NEW ORLEANS — Latest Numbers:
- 119 deaths (+36)
- 2,746 total cases (+441)
- 773 patients hospitalized (+97)
- 270 in need of ventilators (+31)
- 21,359 tests completed (+3,330)
- 54 of 64 parishes reporting cases (+1)
- It's been two and a half weeks since Louisiana's first recorded case of COVID-19. In that time, 119 people have died, 2,746 are known to be infected with the coronavirus and the state's life (from schools to businesses to events) has been forced to a halt in order to slow the spread.
- The community in Louisiana, where New Orleans' coronavirus death rate currently leads the entire world, is facing the rising tide of unemployment yet continues to find ways to help, from producing medical supplies to donating food, funds and time to fight the pandemic.
- Nationally, Congress has passed the $2.2 trillion rescue package, which is now being rushed to President Donald Trump's desk to sign. It comes as the U.S. surpasses China and Italy to have the most recorded coronavirus cases in the world.
JBE: Louisiana's curve continues to grow
In a press conference Friday, Louisiana Gov. John Bel Edwards said that the recent spike in reported coronavirus deaths confirmed that the state hasn't reached the top of the curve for the spread of coronavirus.
The governor said Louisiana is expected to get $1.8 billion in federal funding from the $2.2 trillion economic relief bill passed by the House Friday.
But despite that, he said the situation is still dire in Louisiana.
The state needs thousands of ventilators for COVID-19 patients, and has only received 100. While another 100 ventilators are expected next week, it won't be nearly enough, Edwards said.
"We would run out of ventilators sometime around April 2 or 3," he said.
8 coronavirus clusters reported in Louisiana
State health officials have confirmed two more coronavirus clusters in the state, bringing the total number up to eight.
All eight clusters were reported in nursing homes, assisted living facilities or independent living facilities serving elderly people, who have the highest risk of serious complications from coronavirus.
The cluster locations are at Chateau D’Ville, Chateau De Notre Dame, Chateau St. James, Good Samaritan New Orleans, Lambeth House, Luling Living Center, St. James Place and Vista Shores.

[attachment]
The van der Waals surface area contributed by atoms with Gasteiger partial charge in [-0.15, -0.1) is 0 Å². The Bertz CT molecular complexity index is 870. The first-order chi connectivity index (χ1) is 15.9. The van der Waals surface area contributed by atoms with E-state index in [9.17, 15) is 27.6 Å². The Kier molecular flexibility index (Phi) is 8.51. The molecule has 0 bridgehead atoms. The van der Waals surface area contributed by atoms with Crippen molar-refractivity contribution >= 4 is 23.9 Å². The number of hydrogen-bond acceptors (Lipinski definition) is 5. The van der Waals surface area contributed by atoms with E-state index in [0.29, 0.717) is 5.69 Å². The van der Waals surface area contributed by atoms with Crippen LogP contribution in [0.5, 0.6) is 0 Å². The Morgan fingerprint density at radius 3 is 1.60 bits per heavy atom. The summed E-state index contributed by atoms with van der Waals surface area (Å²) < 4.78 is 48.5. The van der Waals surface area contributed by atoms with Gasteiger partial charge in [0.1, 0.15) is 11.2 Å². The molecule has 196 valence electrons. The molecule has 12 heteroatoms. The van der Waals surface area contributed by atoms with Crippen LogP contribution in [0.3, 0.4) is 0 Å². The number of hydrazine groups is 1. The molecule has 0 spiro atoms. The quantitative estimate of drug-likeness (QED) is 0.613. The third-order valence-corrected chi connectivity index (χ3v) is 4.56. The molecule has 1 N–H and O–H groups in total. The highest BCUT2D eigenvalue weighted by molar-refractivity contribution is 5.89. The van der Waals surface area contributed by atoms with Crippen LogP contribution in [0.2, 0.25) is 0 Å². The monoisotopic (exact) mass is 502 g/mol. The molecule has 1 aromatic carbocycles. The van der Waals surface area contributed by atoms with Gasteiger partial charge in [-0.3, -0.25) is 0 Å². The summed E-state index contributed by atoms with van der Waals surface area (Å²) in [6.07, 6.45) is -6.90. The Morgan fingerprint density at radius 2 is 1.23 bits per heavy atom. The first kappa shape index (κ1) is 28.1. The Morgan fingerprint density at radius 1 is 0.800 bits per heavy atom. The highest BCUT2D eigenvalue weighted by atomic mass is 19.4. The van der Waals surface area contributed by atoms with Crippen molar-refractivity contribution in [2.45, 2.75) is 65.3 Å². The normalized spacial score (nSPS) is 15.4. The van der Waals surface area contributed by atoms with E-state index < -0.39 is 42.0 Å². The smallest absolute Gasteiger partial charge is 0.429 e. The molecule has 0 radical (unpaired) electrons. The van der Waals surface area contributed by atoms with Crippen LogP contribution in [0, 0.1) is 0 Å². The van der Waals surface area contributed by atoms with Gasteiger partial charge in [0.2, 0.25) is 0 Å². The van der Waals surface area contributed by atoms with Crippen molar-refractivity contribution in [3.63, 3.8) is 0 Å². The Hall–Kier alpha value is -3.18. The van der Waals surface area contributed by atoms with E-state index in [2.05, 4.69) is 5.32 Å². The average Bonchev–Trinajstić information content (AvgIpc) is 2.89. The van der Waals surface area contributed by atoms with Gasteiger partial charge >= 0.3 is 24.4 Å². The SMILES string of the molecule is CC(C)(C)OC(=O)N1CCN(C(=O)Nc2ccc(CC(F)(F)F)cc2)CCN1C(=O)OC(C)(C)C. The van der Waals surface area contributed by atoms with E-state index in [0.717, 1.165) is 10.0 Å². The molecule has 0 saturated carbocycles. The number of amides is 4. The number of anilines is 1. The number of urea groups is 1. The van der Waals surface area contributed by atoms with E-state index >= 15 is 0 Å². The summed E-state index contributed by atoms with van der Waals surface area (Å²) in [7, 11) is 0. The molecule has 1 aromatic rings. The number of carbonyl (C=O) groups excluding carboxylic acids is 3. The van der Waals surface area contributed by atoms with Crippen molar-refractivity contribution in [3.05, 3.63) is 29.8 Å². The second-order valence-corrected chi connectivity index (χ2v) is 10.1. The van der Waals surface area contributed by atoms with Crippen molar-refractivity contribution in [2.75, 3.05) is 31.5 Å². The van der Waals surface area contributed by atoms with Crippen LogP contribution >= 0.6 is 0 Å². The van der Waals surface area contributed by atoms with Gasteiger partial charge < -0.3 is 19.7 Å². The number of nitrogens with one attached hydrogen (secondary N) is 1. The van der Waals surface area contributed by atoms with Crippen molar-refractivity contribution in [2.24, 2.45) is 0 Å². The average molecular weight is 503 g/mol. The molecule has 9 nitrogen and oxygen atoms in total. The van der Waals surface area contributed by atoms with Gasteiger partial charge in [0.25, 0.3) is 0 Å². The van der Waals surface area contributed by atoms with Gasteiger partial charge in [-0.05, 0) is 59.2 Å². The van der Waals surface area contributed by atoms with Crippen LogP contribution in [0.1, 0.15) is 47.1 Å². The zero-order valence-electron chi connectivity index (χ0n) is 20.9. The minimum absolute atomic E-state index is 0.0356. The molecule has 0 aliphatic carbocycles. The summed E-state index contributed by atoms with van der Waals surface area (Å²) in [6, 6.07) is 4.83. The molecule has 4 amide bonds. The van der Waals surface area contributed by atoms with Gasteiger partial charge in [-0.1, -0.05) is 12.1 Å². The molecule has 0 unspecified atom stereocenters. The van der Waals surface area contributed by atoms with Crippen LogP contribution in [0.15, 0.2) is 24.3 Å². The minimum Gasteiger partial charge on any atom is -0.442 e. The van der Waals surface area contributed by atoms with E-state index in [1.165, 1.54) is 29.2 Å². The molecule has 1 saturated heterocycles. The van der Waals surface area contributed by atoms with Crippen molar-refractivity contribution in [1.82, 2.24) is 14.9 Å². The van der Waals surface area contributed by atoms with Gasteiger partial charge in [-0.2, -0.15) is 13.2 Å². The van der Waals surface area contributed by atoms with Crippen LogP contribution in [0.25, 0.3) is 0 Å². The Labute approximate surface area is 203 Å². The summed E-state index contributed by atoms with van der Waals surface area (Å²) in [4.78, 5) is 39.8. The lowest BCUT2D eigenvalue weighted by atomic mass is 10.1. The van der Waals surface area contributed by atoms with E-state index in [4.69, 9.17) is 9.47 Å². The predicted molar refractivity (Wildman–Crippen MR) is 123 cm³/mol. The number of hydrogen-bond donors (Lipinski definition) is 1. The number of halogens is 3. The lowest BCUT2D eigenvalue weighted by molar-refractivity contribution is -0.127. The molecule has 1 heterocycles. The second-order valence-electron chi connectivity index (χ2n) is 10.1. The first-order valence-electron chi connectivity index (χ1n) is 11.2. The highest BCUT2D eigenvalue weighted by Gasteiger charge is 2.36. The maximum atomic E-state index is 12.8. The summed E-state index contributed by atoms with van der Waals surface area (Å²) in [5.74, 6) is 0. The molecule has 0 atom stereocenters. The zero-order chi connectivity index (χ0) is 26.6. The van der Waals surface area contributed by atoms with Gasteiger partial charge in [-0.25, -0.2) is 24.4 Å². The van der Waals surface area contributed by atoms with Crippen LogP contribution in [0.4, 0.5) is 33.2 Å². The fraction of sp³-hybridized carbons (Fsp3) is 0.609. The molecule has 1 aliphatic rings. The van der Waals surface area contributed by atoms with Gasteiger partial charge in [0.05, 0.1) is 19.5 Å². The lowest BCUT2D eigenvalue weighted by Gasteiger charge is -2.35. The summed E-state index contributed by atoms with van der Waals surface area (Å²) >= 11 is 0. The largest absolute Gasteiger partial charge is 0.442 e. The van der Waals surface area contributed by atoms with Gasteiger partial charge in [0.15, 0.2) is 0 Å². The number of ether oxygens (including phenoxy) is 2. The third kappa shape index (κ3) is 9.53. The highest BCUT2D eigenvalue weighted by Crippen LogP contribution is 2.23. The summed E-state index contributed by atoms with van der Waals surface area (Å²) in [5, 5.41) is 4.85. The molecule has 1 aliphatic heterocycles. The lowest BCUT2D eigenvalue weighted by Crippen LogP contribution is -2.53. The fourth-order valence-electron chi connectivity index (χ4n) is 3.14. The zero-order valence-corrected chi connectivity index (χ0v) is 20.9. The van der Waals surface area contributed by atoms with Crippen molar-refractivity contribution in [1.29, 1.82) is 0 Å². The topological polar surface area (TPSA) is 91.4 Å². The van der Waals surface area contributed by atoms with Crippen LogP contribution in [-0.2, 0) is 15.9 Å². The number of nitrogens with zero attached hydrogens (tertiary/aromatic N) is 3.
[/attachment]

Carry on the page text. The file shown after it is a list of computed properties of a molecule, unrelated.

Louisiana has 36 new deaths, new highest single-day loss for state
The state has suffered its greatest single-day loss of the coronavirus pandemic: 36 dead, double the number from yesterday. There are now 119 Louisianans who have died from the new virus.
A third of the new deaths came from Jefferson Parish, where their death toll doubled in a day -- from 12 to 24.
Terrebonne and Plaquemines parishes, which had both gone without a death until now, both reported coronavirus-related deaths. For Plaquemines, it was two dead.
Tangipahoa Parish is now the last parish in Southeast Louisiana without a COVID-19-related death.
Of the now 2,746 total COVID-19 patients in the state, there were 97 new hospitalizations since yesterday and 31 more people put onto ventilators to stave off the respiratory failure that stems from the disease.
While the state is working with the federal government, private companies and the parishes to get more ventilators and other needed medical equipment, this sustained rate of hospitalizations puts the New Orleans area on track to go overcapacity by Gov. John Bel Edwards' estimation of April 4.
There are 7,485 hospital beds and 923 ventilators in the state of Louisiana.
New Orleans has handily surpassed 1,000 COVID-19 patients and registered 11 new deaths. Jefferson Parish's cases also increased by 90 in one day.
Cases by parish (SE Louisiana):
- Orleans: 1,170 cases, 57 deaths
- Jefferson: 548 cases, 24 deaths
- East Baton Rouge: 124 cases, 4 deaths
- St. John: 41 cases, 3 deaths
- St. Charles: 23 cases, 2 deaths
- St. Tammany: 111 cases, 2 death
- St. James: 40 cases, 3 death
- St. Bernard: 31 cases, 1 deaths
- Lafourche: 30 cases, 2 deaths
- Washington: 6 cases, 1 death
- Terrebonne: 23 cases, 1 deaths
- Plaquemines: 16 cases, 2 deaths
- Tangipahoa: 7 cases, 0 deaths
St. Tammany Parish surpassed 100 total cases and suffered its second death from the virus. St. John Parish also experienced its third death and Lafourche Parish reported its second death.
More than half of Louisiana's 119 deaths have been people who were aged 70 or older (69 deaths).
These numbers all come as the total amount of completed tests, which has been soaring this week, only increased by about 3,300 -- half of yesterday's total new tests.
St. Tammany Parish government goes online
St. Tammany Parish President Mike Cooper said Friday that he was asking all parish employees to shelter in place, saying those able to work from home would keep the parish's government running.
The order goes into effect Monday. Online services for permits, planning and other issues would continue, but might be delayed, Cooper said.
Cooper said no employees have tested positive for coronavirus so far.
Local businesses shift to medical supply production
The coronavirus outbreak has depleted the supply of personal protective equipment for health care workers now treating very sick patients.
Some New Orleans area businesses are now meeting the challenge to gear up “wartime” like production to help hospitals and families fill the COVID-19 void.